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The insulator protein SU(HW) fine-tunes nuclear lamina interactions of the Drosophila genome.

van Bemmel JG, Pagie L, Braunschweig U, Brugman W, Meuleman W, Kerkhoven RM, van Steensel B - PLoS ONE (2010)

Bottom Line: Specific interactions of the genome with the nuclear lamina (NL) are thought to assist chromosome folding inside the nucleus and to contribute to the regulation of gene expression.By knockdown and overexpression studies we demonstrate that SU(HW) weakens genome - NL interactions through a local antagonistic effect, but we did not obtain evidence that it is essential for border formation.Our results provide insights into the evolution of LAD organization and identify SU(HW) as a fine-tuner of genome - NL interactions.

View Article: PubMed Central - PubMed

Affiliation: Division of Gene Regulation, Netherlands Cancer Institute, Amsterdam, The Netherlands.

ABSTRACT
Specific interactions of the genome with the nuclear lamina (NL) are thought to assist chromosome folding inside the nucleus and to contribute to the regulation of gene expression. High-resolution mapping has recently identified hundreds of large, sharply defined lamina-associated domains (LADs) in the human genome, and suggested that the insulator protein CTCF may help to demarcate these domains. Here, we report the detailed structure of LADs in Drosophila cells, and investigate the putative roles of five insulator proteins in LAD organization. We found that the Drosophila genome is also organized in discrete LADs, which are about five times smaller than human LADs but contain on average a similar number of genes. Systematic comparison to new and published insulator binding maps shows that only SU(HW) binds preferentially at LAD borders and at specific positions inside LADs, while GAF, CTCF, BEAF-32 and DWG are mostly absent from these regions. By knockdown and overexpression studies we demonstrate that SU(HW) weakens genome - NL interactions through a local antagonistic effect, but we did not obtain evidence that it is essential for border formation. Our results provide insights into the evolution of LAD organization and identify SU(HW) as a fine-tuner of genome - NL interactions.

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Related in: MedlinePlus

SU(HW) alone is not essential for demarcation of LAD borders.Genome - NL interaction maps after knockdown and overexpression of SU(HW). (A) Western blot analysis of SU(HW) expression levels after knockdown (ctrl: control RNAi; kd1 and kd2: SU(HW) RNAi with two independent dsRNA fragments) and after overexpression (ctrl: control vector oe: overexression by transfection of SU(HW) under an Act5C promoter). 1st lane in each panel: transfected with Dam-LAM, 2nd lane with Dam-only. (B–C) Median NL interaction (log2 Dam-LAM/Dam ratio) across all aligned LAD borders (824 borders, 1st panel); border regions with SU(HW) present (220 borders, 2nd panel, red triangle represents SU(HW) at the borders), borders without SUH(HW) present (604 borders, 3rd panel). (B) Knockdown of SU(HW) (blue line) and control knockdown (grey line). (C) Overexpression of SU(HW) (orange line), and corresponding control (grey line).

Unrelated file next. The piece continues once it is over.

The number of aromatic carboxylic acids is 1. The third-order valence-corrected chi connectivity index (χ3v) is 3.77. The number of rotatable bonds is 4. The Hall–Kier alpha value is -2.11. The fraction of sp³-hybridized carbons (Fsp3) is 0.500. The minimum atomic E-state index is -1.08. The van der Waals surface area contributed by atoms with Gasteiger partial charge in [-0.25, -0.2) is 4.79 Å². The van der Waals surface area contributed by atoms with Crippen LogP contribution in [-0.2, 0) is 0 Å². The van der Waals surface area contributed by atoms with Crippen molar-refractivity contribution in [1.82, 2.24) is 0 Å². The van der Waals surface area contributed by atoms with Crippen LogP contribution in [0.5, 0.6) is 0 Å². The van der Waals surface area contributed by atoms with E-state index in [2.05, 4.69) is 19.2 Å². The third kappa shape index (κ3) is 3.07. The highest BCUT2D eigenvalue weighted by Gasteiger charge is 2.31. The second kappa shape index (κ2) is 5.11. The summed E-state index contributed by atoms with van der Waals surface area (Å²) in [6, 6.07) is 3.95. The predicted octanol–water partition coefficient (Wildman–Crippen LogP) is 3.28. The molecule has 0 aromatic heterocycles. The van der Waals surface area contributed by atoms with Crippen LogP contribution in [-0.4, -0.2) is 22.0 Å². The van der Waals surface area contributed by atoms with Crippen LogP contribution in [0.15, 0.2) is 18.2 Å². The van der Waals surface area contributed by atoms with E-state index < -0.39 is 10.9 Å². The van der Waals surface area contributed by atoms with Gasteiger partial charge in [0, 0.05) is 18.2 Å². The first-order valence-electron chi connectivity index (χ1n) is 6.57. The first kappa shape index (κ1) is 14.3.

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pone-0015013-g004: SU(HW) alone is not essential for demarcation of LAD borders.Genome - NL interaction maps after knockdown and overexpression of SU(HW). (A) Western blot analysis of SU(HW) expression levels after knockdown (ctrl: control RNAi; kd1 and kd2: SU(HW) RNAi with two independent dsRNA fragments) and after overexpression (ctrl: control vector oe: overexression by transfection of SU(HW) under an Act5C promoter). 1st lane in each panel: transfected with Dam-LAM, 2nd lane with Dam-only. (B–C) Median NL interaction (log2 Dam-LAM/Dam ratio) across all aligned LAD borders (824 borders, 1st panel); border regions with SU(HW) present (220 borders, 2nd panel, red triangle represents SU(HW) at the borders), borders without SUH(HW) present (604 borders, 3rd panel). (B) Knockdown of SU(HW) (blue line) and control knockdown (grey line). (C) Overexpression of SU(HW) (orange line), and corresponding control (grey line).

Mentions: For RNAi we used two different, non-overlapping, double-stranded RNA (dsRNA) fragments to exclude off-target effects. Treatment with a dsRNA fragment derived from the unrelated white gene served as a control. Western blot analysis showed that both su(Hw) dsRNA fragments caused efficient knockdown of the SU(HW) protein (Fig. 4a, 1st panel). Knockdown of SU(HW) had no effect on the doubling time of the cells (data not shown), ruling out secondary effects of an altered cell cycle on the DamID pattern. Elevated levels of SU(HW) were obtained by co-transfection of the DamID plasmids with a vector that drives expression of SU(HW) from an Act5C promoter. Western blot analysis showed only a slight increase in expression of SU(HW), presumably because only a minority of cells is transfected (Fig. 4a, 2nd panel). However, because the overexpression vector is co-transfected with the DamID vector, overexpression may be expected to be more prominent in cells that express Dam-LAM. We generated DamID maps of NL association for each treatment in two independent experiments.